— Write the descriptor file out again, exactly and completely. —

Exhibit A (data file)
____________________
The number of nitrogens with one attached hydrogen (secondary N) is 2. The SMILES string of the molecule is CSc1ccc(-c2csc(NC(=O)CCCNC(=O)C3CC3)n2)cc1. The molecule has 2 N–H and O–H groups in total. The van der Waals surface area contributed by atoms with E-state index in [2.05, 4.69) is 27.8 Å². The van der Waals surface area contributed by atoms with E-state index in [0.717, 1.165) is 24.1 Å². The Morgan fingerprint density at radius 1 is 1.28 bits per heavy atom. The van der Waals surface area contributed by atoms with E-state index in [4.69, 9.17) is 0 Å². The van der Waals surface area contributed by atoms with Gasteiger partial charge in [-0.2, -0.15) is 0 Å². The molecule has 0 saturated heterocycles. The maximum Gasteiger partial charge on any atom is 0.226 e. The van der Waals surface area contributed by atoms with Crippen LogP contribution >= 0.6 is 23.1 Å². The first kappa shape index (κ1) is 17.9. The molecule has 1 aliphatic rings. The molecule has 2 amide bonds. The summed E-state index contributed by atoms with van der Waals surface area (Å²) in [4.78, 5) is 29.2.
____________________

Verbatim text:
The number of nitrogens with one attached hydrogen (secondary N) is 2. The SMILES string of the molecule is CSc1ccc(-c2csc(NC(=O)CCCNC(=O)C3CC3)n2)cc1. The molecule has 2 N–H and O–H groups in total. The van der Waals surface area contributed by atoms with E-state index in [2.05, 4.69) is 27.8 Å². The van der Waals surface area contributed by atoms with E-state index in [0.717, 1.165) is 24.1 Å². The Morgan fingerprint density at radius 1 is 1.28 bits per heavy atom. The van der Waals surface area contributed by atoms with E-state index in [4.69, 9.17) is 0 Å². The van der Waals surface area contributed by atoms with Gasteiger partial charge in [-0.2, -0.15) is 0 Å². The molecule has 0 saturated heterocycles. The maximum Gasteiger partial charge on any atom is 0.226 e. The van der Waals surface area contributed by atoms with Crippen LogP contribution >= 0.6 is 23.1 Å². The first kappa shape index (κ1) is 17.9. The molecule has 1 aliphatic rings. The molecule has 2 amide bonds. The summed E-state index contributed by atoms with van der Waals surface area (Å²) in [4.78, 5) is 29.2.